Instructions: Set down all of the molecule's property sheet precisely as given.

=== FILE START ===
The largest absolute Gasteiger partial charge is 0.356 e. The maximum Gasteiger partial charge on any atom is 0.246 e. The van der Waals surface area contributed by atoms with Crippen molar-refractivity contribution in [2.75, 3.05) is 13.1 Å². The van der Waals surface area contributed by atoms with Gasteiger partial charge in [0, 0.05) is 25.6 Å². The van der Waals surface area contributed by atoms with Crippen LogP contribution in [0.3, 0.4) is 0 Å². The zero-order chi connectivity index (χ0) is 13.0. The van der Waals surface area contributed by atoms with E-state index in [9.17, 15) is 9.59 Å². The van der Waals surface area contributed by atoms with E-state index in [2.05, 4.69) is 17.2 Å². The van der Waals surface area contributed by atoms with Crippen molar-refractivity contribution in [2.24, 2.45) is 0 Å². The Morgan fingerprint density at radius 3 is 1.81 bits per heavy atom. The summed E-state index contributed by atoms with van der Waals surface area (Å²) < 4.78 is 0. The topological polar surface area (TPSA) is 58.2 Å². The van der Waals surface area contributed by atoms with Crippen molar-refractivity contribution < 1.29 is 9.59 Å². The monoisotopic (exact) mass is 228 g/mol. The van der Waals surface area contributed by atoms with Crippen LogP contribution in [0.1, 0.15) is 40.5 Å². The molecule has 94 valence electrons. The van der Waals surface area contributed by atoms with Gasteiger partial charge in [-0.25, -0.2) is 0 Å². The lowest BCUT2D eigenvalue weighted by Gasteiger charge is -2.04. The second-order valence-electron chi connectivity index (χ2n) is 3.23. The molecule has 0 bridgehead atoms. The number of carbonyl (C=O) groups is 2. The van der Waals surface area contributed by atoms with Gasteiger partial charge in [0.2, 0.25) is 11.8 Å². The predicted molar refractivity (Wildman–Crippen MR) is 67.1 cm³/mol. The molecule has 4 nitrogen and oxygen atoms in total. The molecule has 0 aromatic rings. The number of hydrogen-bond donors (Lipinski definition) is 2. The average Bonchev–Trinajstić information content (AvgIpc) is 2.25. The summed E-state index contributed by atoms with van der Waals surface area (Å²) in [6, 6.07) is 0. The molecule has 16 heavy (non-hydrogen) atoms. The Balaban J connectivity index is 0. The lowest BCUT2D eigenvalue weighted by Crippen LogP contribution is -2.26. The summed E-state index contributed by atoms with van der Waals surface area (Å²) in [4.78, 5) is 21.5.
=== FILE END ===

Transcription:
The largest absolute Gasteiger partial charge is 0.356 e. The maximum Gasteiger partial charge on any atom is 0.246 e. The van der Waals surface area contributed by atoms with Crippen molar-refractivity contribution in [2.75, 3.05) is 13.1 Å². The van der Waals surface area contributed by atoms with Gasteiger partial charge in [0, 0.05) is 25.6 Å². The van der Waals surface area contributed by atoms with Crippen LogP contribution in [0.3, 0.4) is 0 Å². The zero-order chi connectivity index (χ0) is 13.0. The van der Waals surface area contributed by atoms with E-state index in [9.17, 15) is 9.59 Å². The van der Waals surface area contributed by atoms with E-state index in [2.05, 4.69) is 17.2 Å². The van der Waals surface area contributed by atoms with Crippen molar-refractivity contribution in [2.24, 2.45) is 0 Å². The Morgan fingerprint density at radius 3 is 1.81 bits per heavy atom. The summed E-state index contributed by atoms with van der Waals surface area (Å²) < 4.78 is 0. The topological polar surface area (TPSA) is 58.2 Å². The van der Waals surface area contributed by atoms with Crippen molar-refractivity contribution < 1.29 is 9.59 Å². The monoisotopic (exact) mass is 228 g/mol. The van der Waals surface area contributed by atoms with Crippen LogP contribution in [0.1, 0.15) is 40.5 Å². The molecule has 94 valence electrons. The van der Waals surface area contributed by atoms with Gasteiger partial charge in [-0.25, -0.2) is 0 Å². The lowest BCUT2D eigenvalue weighted by Gasteiger charge is -2.04. The second-order valence-electron chi connectivity index (χ2n) is 3.23. The molecule has 0 bridgehead atoms. The number of carbonyl (C=O) groups is 2. The van der Waals surface area contributed by atoms with Gasteiger partial charge in [0.2, 0.25) is 11.8 Å². The predicted molar refractivity (Wildman–Crippen MR) is 67.1 cm³/mol. The molecule has 4 nitrogen and oxygen atoms in total. The molecule has 0 aromatic rings. The number of hydrogen-bond donors (Lipinski definition) is 2. The average Bonchev–Trinajstić information content (AvgIpc) is 2.25. The summed E-state index contributed by atoms with van der Waals surface area (Å²) in [6, 6.07) is 0. The molecule has 16 heavy (non-hydrogen) atoms. The Balaban J connectivity index is 0. The lowest BCUT2D eigenvalue weighted by Crippen LogP contribution is -2.26. The summed E-state index contributed by atoms with van der Waals surface area (Å²) in [4.78, 5) is 21.5.